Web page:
Ringling’s demise closes a chapter in the campaign to help animals
By CircusesHurtAnimals.com (formerly Daniel Carron)
After a grueling trip in cramped, fetid boxcars, the elephants had been unchained and unloaded near a noisy coal pier and were being marched almost 5 miles through the city to the arena in which Ringling Bros. and Barnum & Bailey Circus would be performing.
Asha kept falling behind, but the trainer didn’t care. Throughout the entire march, he yanked on her ear with a bullhook — a heavy, steel-tipped weapon that circus trainers use to “break” elephants’ spirits — and kept saying, “Asha, keep up! Asha, keep up!” All I wanted to do was tell her that she could stop, that she didn’t have to suffer like that.
When I got home, I couldn’t stop thinking about Asha being led into the arena basement to be chained up again. That was her life: the train and the basement. I had to do something else besides protesting.
So I changed my name.
“CircusesHurtAnimals.com” is what tellers see on my checks and cashiers see on my credit card. It’s the name on my driver’s license, and besides spelling out my contempt for circuses that exploit animals, it almost always opens the door to conversations about the beatings and whippings that they inflict on animals to coerce them into performing.
All of us at PETA will continue to speak out against Ringling until May 21, when it finally shuts down following its shows in Uniondale, New York. After that, we’ll keep pressing the case that circuses hurt animals.
Why? Because when Ringling took elephants off the road last year, it found another way to exploit them.
Instead of being transferred to reputable sanctuaries where they could roam and socialize, the elephants were hauled to Ringling’s Florida breeding and training compound, where they spend as long as 23 painful hours a day chained to concrete floors, are threatened with bullhooks, and continue to be used — only now it’s for medical tests.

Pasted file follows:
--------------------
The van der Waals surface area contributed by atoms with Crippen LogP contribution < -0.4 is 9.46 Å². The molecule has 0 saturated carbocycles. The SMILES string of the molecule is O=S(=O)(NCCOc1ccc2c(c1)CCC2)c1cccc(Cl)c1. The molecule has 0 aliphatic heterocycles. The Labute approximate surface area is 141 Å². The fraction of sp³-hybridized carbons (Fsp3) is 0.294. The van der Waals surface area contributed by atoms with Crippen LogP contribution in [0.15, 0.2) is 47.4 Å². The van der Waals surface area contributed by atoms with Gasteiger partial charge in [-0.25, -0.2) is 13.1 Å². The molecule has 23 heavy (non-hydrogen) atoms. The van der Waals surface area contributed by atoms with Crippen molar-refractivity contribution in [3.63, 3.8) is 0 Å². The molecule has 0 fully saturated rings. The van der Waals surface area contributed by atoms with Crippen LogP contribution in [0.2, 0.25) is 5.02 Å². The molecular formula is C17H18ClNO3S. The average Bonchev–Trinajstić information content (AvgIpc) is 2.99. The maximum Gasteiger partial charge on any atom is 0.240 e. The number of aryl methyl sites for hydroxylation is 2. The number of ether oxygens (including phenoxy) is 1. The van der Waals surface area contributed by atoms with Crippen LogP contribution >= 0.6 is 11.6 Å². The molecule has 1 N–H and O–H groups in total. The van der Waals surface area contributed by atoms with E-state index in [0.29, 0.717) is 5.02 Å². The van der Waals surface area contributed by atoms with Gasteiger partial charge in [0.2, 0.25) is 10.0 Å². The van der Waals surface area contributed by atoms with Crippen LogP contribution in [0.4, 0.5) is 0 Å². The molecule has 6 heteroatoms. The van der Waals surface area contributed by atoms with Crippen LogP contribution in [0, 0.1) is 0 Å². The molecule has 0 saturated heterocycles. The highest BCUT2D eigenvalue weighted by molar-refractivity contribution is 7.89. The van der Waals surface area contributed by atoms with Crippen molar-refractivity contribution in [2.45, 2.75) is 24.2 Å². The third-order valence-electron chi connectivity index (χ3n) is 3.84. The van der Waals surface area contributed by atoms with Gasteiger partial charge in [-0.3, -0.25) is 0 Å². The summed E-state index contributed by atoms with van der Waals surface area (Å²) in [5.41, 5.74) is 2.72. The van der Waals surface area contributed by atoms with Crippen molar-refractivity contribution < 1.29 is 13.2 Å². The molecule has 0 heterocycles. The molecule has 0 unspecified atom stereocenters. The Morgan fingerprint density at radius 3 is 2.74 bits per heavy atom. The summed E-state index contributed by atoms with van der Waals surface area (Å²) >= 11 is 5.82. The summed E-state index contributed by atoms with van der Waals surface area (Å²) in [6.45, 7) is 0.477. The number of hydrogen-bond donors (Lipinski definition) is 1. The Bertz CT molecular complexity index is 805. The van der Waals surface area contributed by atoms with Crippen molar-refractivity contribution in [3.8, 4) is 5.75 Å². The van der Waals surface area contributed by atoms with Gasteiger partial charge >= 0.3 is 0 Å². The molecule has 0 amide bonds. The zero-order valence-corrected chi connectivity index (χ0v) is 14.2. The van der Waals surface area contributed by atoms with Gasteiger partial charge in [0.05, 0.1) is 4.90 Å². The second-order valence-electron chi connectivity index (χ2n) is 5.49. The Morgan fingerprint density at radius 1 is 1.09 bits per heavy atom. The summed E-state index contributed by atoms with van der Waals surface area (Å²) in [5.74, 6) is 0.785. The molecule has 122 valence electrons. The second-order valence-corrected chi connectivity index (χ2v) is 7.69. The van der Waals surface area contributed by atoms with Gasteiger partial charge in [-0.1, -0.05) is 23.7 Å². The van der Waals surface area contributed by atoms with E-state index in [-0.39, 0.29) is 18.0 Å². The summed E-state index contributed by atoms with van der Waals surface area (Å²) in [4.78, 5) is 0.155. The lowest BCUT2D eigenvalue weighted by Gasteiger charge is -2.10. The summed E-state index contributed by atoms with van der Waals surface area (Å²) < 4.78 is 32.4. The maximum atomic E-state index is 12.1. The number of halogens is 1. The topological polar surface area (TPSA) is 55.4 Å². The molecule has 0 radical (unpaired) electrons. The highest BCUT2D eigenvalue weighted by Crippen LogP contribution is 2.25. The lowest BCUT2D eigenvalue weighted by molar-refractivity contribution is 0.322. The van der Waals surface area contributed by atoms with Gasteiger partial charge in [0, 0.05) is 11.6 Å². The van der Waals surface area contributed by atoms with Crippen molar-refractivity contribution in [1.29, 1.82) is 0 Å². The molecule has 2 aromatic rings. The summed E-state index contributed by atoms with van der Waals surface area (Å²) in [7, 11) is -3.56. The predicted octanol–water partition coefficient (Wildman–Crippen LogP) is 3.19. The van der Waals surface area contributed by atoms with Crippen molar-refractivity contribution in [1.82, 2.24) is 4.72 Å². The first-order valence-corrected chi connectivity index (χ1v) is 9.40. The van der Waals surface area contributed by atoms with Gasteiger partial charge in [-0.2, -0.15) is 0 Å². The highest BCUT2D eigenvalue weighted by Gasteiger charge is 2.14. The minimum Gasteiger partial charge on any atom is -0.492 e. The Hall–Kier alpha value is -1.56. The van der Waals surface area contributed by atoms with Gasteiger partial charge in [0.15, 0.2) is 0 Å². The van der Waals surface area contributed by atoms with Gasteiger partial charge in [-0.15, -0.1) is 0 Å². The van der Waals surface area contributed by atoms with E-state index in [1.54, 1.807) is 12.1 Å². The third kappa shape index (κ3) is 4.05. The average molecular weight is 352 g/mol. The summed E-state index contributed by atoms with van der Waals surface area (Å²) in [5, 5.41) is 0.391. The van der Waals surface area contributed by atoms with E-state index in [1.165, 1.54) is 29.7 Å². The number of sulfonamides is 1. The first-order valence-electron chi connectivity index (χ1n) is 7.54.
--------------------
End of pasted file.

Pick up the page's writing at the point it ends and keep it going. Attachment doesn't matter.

We’ll keep speaking up, because Asha was sent to a zoo in Oklahoma and because Ringling is still abusing other animals.
When tigers aren’t being paraded around a ring under threat of a whip, they’re kept in cages so small that they can barely take a single step in any direction, so they do everything — eat, drink, sleep, defecate — all in one place.
Inactivity is wrecking their health: Most are overweight and some are obese, which puts them at risk of arthritis, liver and kidney failure, and heart disease.
I’ll never forget the moment when I found out that Ringling was closing. I was cashing out and talking with a bartender about my name when I got a text from a friend that said, “You can change your name back now.” I literally shouted, “Ringling is closing!” It was all I could say. We went to another bar and celebrated with shots.
We’ll probably take champagne to Uniondale, and while I’m excited about it, I don’t have that “Our work here is done” feeling. Ringling has a history of exploiting animals, and there’s no reason to think that it will suddenly stop. We have to get the elephants and tigers and all the other animals into reputable sanctuaries.
But there’s little doubt that other animal-exploiting circuses will fall, because the biggest domino has come down— in fact, UniverSoul and Garden Bros. are already feeling the pressure.
PETA isn’t against all circuses — just the ones that use animals.
Last year, when we were protesting Ringling in Norfolk, Virginia, a family came up and looked at our posters, and the little daughter started crying. Someone gave her a stuffed elephant that we’d brought along, and that made her happy. Kids instinctively love animals, and when she found out what was happening to the animals and told her family that she didn’t want to go to the circus after all, it reminded us that people really are listening.
The bears need our help, too!!😢😢😢😢